Date of Award

12-15-2007

Degree Type

Dissertation

Degree Name

Ph.D.

Degree Program

Engineering and Applied Science

Department

Physics

Major Professor

Tang, Jinke

Second Advisor

Stokes, Kevin

Third Advisor

Ventrice, Carl

Fourth Advisor

Azzam, Rasheed

Fifth Advisor

Puri, Ashok

Abstract

My dissertation research focuses on the investigation of the transport and magnetic properties of transition metal and rare earth doped oxides, particularly SnO2 and HfO2 thin films. Cr- and Fe-doped SnO2 films were deposited on Al2O3 substrates by pulsed-laser deposition. Xray- diffraction patterns (XRD) show that the films have rutile structure and grow epitaxially along the (101) plane. The diffraction peaks of Cr-doped samples exhibit a systematic shift toward higher angles with increasing Cr concentration. This indicates that Cr dissolves in SnO2. On the other hand, there is no obvious shift of the diffraction peaks of the Fe-doped samples. The magnetization curves indicate that the Cr-doped SnO2 films are paramagnetic at 300 and 5 K. The Fe-doped SnO2 samples exhibit ferromagnetic behaviour at 300 and 5 K. Zero-field-cooled and field-cooled curves indicate super paramagnetic behavior above the blocking temperature of 100 K, suggesting that it is possible that there are ferromagnetic particles in the Fe-doped films. It was found that a Sn0.98Cr0.02O2 film became ferromagnetic at room temperature after annealing in H2. We have calculated the activation energy and found it decreasing with the annealing, which is explained by the increased oxygen vacancies/defects due to the H2 treatment of the films. The ferromagnetism may be associated with the presence of oxygen vacancies although AMR was not observed in the samples. Pure HfO2 and Gd-doped HfO2 thin films have been grown on different single crystal substrates by pulsed laser deposition. XRD patterns show that the pure HfO2 thin films are of single monoclinic phase. Gd-doped HfO2 films have the same XRD patterns except that their diffraction peaks have a shift toward lower angles, which indicates that Gd dissolves in HfO2. Transmission electron microscopy images show a columnar growth of the films. Very weak ferromagnetism is observed in pure and Gd-doped HfO2 films on different substrates at 300 and 5 K, which is attributed to either impure target materials or signals from the substrates. The magnetic properties do not change significantly with post deposition annealing of the HfO2 films.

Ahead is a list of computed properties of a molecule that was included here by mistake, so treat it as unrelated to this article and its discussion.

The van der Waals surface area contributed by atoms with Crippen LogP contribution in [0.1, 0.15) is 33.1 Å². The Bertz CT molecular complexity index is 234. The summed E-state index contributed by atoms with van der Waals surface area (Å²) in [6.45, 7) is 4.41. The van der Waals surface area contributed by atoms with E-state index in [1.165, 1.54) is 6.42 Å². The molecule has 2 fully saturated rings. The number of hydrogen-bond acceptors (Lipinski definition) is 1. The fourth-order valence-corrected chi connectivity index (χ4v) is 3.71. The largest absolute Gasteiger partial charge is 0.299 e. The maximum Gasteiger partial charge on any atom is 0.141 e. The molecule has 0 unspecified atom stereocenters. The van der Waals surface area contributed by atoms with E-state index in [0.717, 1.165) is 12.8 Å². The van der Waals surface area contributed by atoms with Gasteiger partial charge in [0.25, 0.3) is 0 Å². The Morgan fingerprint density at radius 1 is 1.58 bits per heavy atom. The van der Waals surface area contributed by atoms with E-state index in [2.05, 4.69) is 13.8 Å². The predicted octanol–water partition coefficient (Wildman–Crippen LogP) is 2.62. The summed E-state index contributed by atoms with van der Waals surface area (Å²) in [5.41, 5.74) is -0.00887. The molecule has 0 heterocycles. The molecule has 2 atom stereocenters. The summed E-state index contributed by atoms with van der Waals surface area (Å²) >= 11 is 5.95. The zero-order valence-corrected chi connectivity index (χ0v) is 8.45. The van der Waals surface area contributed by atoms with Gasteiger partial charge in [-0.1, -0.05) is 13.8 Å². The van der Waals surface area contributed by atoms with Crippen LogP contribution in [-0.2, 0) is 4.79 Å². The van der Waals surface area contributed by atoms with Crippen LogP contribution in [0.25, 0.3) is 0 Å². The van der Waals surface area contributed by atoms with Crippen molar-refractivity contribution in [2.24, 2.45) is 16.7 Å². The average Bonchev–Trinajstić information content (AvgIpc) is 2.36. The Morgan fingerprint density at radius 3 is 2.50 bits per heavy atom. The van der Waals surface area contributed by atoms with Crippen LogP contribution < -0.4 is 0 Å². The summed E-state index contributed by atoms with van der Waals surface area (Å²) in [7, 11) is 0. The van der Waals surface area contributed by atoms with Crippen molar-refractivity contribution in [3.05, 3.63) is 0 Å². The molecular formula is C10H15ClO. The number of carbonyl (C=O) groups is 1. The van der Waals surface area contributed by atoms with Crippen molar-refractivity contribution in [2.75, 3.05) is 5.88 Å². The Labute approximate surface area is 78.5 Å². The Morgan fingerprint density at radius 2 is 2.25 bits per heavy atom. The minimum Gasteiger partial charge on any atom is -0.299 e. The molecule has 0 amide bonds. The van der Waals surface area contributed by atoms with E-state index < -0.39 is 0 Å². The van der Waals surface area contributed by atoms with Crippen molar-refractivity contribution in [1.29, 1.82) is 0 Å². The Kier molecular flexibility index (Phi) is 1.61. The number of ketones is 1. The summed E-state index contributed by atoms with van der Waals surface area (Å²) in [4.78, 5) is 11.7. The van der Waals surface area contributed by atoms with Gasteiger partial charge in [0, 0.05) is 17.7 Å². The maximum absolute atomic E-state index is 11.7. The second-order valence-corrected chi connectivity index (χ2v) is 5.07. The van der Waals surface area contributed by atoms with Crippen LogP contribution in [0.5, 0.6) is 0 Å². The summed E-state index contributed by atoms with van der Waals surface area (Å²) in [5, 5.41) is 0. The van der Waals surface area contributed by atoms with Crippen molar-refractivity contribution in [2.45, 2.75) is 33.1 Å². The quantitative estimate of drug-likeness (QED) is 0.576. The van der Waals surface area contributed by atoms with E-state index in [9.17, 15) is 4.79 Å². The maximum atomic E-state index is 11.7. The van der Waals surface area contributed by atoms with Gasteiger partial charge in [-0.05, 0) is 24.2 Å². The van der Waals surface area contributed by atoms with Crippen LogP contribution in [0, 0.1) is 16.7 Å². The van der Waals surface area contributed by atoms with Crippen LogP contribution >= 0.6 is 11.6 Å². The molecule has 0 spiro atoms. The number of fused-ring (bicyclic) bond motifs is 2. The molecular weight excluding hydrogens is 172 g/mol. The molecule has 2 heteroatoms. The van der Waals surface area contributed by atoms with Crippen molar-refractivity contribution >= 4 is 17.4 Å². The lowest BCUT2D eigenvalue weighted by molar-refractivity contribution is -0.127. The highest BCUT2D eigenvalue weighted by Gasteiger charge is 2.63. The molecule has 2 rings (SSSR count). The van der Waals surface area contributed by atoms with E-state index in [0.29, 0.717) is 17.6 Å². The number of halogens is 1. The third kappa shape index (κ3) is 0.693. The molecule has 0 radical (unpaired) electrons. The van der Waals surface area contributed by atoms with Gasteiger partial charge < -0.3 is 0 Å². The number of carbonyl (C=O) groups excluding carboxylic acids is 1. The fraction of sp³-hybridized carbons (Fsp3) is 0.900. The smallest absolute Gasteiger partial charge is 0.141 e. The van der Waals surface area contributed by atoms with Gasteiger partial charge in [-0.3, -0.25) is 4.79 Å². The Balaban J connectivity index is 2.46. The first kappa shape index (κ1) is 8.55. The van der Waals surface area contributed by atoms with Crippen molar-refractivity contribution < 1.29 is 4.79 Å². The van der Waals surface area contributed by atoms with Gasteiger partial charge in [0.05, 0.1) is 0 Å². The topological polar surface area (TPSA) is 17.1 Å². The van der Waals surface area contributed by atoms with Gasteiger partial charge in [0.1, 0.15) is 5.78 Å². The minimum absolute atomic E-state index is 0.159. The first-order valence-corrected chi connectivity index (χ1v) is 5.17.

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The University of New Orleans and its agents retain the non-exclusive license to archive and make accessible this dissertation or thesis in whole or in part in all forms of media, now or hereafter known. The author retains all other ownership rights to the copyright of the thesis or dissertation.

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